“Star of the Sea”
by Marise BOYLAN
The school stood at the end of the promenade from where it curled back towards the town square, affording passers-by a double vantage point from which to admire its crested tower and fretwork balcony. In its previous incarnation, as The Great Northern Railway Hotel, it had been the jewel in the crown of the coastal resort where afternoons were idled away at bandstand concerts, tea dances, and Pierrot shows, or even, for the more adventurous, the hot salt baths.
However, fortunes faded during the Great War and in 1922 the hotel was sold to the Sisters of Mercy, who dismantled the gold leaf mirrors and fripperies and erected crucifixes and statues of the Virgin Mary in their stead. The following year, the Star of the Sea Boarding School for Young Ladies opened its doors to the well-heeled Catholic girls of Northern Ireland. Girls such as Edith.
Edith queued to fill her washbowl, then performed her modest ablutions, a cat’s lick to the face and hands and a quick brush of her teeth, pulled on her navy dress, and followed the other boarders as they filed out and down the heavily bees-waxed stairs. Sister Josephine stood sentry at the chapel door, surveying them for a badly tied bow, a hair out of place.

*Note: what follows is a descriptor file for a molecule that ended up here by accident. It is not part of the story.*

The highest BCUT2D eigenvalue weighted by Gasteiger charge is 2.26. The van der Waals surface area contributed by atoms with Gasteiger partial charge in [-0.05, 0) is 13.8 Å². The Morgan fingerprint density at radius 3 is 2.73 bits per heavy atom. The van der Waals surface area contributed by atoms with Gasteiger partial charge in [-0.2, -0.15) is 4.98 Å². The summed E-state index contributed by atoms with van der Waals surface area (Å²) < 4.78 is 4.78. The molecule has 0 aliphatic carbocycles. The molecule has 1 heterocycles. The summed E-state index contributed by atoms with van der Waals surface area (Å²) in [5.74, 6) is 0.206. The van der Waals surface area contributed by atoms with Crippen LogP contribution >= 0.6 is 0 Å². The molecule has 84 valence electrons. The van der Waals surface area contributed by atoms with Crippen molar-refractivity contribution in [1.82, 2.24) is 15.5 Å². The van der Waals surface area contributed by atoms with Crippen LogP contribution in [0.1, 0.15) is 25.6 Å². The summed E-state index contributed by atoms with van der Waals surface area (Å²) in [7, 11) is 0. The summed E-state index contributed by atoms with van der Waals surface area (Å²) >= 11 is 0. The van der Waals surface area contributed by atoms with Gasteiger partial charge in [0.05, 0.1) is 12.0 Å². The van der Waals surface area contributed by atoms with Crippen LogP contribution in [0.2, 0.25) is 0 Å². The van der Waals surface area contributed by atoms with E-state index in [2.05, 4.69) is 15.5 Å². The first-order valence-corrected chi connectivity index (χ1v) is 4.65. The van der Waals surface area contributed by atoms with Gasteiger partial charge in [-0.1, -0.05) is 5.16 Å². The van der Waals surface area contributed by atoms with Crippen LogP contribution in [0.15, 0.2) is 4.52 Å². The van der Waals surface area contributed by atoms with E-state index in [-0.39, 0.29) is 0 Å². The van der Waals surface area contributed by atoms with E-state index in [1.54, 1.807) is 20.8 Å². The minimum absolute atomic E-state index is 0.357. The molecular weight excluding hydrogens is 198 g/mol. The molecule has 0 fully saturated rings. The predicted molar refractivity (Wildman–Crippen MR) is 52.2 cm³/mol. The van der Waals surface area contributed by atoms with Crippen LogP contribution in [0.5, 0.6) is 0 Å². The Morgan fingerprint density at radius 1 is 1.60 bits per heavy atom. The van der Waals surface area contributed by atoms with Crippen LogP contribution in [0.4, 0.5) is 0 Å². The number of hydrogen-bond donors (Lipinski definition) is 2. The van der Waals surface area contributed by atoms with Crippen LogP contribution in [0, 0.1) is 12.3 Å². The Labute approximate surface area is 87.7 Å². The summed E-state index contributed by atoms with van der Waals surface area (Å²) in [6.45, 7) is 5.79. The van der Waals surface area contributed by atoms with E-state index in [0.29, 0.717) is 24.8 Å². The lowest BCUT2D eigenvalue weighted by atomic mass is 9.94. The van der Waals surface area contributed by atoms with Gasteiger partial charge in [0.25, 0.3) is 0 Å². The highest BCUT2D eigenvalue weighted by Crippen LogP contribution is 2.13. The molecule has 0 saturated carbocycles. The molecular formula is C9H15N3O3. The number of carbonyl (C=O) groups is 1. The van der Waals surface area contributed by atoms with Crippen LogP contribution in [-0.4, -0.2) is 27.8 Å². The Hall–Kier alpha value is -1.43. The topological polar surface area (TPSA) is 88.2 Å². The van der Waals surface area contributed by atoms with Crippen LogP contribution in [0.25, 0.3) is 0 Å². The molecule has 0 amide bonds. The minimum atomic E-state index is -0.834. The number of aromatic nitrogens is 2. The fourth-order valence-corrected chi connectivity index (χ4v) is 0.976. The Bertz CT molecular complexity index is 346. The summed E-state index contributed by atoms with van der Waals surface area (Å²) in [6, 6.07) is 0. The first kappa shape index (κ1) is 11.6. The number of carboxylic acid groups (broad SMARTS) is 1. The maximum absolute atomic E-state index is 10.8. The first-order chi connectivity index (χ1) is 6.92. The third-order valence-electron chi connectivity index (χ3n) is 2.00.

The school’s tiny chapel retained its chandelier and mosaic floor from its secular heyday. Its pews faced away from the front windows lest the congregation be tempted to gaze across the Lough to the new Irish Free State and the Cooley mountains where, it was rumoured, lay the body of the Giant Finn McCool. On the boarders’ weekend walks, Edith would attempt to decipher his form with her gaze, making out a foot here, a nose there.
The priest swung the golden thurible and a cloud of incense snaked its way through the chapel, filling Edith’s nostrils with its alluring smokiness and constricting her throat. Despite her best efforts, a fit of dry coughing escaped, and Sister Josephine shot her a steely look. Noreen Darcy, a publican’s daughter from Armagh, hissed behind her: “Not teacher’s pet now, are ya?”
After mass, the bell rang to signify breakfast. As Edith was on table duty she had to carry the serving dish of porridge from the kitchen. She ladled out the pallid slop, noting wryly how it resembled a comestible version of her daily existence: so insipid and bereft of sensual pleasure.